ACC Minister Judith Collins seems laudably willing to allay suspicions about the independence of some doctors hired to assess the health of corporation clients and claimants. Those suspicions were reinforced by Green Party MP Kevin Hague's disclosures that the ACC pays four doctors - whom he named - up to $2 million a year “for services rendered”.
The volume of work and fees suggested to Mr Hague that ACC could rely on the doctors to deliver assessments favourable to meeting its target of reducing long-term clients.
Recollections have been stirred of Judge Peter Trapski, almost two decades ago, advising ACC what he uncovered during an inquiry he conducted at its behest. He found a psychiatrist had been used as the corporation's "hitman" by staff fed up with clients "ripping off the system". He recommended medical opinions be independent and be seen to be independent.
Highlighting the fees paid to the four assessors combined with the high rate at which ACC decisions on long-term claimants are overturned at review, Mr Hague says it seems little has changed.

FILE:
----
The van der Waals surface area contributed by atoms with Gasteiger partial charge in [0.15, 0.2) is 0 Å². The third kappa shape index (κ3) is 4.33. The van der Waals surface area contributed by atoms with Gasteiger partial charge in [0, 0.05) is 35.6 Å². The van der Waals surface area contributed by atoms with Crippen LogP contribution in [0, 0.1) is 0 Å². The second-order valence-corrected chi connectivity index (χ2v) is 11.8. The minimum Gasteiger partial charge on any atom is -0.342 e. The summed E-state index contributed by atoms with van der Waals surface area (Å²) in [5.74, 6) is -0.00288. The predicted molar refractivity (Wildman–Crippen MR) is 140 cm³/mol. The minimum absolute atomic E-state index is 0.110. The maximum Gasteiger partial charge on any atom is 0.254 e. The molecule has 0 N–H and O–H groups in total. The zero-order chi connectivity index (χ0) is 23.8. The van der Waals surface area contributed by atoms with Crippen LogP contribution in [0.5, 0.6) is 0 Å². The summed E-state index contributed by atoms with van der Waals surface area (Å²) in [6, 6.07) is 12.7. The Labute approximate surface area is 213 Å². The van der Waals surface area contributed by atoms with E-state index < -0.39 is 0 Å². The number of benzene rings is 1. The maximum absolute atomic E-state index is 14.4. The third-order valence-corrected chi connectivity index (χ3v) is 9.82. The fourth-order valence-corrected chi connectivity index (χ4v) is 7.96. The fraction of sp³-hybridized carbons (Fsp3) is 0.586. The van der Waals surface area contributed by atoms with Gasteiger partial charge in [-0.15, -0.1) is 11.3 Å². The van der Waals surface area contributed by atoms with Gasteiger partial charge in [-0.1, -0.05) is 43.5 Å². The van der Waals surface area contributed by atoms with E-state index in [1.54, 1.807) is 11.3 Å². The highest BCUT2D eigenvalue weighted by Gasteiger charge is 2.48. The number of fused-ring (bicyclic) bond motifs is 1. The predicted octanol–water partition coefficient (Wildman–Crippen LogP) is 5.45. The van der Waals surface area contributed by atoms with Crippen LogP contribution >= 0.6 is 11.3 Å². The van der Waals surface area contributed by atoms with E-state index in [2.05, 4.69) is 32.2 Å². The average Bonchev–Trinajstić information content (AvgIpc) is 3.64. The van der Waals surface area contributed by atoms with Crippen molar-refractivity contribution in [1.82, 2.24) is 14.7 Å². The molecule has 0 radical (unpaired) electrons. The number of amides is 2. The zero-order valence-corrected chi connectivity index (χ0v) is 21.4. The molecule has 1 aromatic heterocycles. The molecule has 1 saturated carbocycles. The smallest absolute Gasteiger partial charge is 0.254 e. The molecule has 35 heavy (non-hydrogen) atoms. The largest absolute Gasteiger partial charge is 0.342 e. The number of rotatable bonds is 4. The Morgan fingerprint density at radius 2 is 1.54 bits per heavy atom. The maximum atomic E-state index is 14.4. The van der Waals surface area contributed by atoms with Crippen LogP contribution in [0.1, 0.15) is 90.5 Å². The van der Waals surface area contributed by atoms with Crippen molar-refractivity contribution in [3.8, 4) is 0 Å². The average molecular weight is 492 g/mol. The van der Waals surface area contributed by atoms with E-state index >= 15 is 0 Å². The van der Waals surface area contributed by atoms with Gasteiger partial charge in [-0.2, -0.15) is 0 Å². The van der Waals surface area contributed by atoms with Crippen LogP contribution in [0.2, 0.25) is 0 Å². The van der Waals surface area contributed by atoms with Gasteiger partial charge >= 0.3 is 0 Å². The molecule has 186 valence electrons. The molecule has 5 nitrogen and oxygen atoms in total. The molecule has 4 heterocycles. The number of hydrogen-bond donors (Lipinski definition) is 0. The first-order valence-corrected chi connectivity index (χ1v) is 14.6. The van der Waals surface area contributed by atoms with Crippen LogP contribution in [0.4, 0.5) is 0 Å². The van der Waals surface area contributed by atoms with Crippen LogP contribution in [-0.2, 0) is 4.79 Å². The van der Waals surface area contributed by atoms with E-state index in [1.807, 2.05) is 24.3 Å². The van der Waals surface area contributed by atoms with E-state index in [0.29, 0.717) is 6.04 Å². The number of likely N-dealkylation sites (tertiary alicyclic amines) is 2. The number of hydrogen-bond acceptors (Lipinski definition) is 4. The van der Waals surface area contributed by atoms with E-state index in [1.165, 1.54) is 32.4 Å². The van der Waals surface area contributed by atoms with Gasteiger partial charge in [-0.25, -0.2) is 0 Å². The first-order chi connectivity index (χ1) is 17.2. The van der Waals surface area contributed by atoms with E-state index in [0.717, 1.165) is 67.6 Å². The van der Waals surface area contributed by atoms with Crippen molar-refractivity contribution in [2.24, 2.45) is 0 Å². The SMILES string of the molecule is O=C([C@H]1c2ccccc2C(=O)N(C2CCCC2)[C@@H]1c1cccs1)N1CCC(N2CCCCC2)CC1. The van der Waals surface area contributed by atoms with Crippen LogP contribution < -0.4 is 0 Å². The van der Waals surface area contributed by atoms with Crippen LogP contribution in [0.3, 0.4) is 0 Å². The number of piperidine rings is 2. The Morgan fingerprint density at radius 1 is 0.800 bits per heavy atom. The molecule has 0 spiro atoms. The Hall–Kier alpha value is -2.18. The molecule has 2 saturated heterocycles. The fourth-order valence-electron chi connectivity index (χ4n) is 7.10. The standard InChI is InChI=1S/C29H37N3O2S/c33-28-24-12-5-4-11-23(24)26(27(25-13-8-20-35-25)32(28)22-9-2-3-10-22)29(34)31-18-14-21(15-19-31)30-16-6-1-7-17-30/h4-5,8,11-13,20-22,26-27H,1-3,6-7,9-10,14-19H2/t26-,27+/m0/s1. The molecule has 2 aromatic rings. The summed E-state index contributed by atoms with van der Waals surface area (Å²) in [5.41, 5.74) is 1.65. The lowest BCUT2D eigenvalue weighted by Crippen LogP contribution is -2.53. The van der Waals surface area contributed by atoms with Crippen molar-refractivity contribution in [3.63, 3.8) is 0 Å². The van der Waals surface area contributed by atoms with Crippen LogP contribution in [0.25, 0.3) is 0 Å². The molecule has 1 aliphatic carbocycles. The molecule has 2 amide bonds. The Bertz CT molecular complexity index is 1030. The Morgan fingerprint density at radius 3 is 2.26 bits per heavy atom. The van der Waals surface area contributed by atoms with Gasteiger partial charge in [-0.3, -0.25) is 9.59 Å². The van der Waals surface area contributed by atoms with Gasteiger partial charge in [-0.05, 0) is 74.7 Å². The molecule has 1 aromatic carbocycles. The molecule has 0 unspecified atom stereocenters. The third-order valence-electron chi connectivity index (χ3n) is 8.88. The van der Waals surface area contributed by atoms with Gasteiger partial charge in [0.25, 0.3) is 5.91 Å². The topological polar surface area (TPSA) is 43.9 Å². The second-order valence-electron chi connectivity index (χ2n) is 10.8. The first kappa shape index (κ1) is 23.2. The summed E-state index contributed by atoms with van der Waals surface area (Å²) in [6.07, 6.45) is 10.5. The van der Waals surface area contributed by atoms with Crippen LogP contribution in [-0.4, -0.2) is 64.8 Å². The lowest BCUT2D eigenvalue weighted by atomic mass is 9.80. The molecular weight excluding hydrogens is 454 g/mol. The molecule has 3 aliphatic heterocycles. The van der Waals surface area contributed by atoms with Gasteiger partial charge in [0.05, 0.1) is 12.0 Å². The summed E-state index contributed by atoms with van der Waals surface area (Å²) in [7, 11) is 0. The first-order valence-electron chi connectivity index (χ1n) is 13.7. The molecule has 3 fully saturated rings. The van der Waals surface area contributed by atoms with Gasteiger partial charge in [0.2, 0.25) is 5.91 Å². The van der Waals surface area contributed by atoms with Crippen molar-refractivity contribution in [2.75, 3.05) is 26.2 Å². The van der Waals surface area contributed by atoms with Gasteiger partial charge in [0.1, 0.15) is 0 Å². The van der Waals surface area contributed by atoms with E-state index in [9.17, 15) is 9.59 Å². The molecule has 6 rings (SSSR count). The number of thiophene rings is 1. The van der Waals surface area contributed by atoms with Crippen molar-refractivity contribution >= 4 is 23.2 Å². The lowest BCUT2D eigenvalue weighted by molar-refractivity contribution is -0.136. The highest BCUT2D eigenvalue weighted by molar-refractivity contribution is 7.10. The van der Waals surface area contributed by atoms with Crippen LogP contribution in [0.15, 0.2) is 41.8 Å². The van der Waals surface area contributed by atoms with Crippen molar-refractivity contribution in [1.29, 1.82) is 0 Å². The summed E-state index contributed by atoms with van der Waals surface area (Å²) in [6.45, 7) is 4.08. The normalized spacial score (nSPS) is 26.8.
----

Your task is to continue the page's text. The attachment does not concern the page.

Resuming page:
Ms Collins told Parliament that ACC had advised her it has 338 doctors who can carry out medical assessments. But when asked if the four doctors in question could be “independent” of the ACC when it pays them between $300,000 and $500,000 apiece a year, the minister acknowledged it was “an issue that needs to be considered”.
She agreed that contracting for specialist medical assessments with district health boards or professional colleges might help ensure doctors were independent and be seen to be so. With a new board appointed, she wanted to see if this was a realistic proposal.
Her aim is to end up with a system that achieves good, robust, and independent medical assessments and can be seen as independent by the parties. Her readiness to recognise the validity of the concerns raised is commendable. It remains for effective remedies to be applied.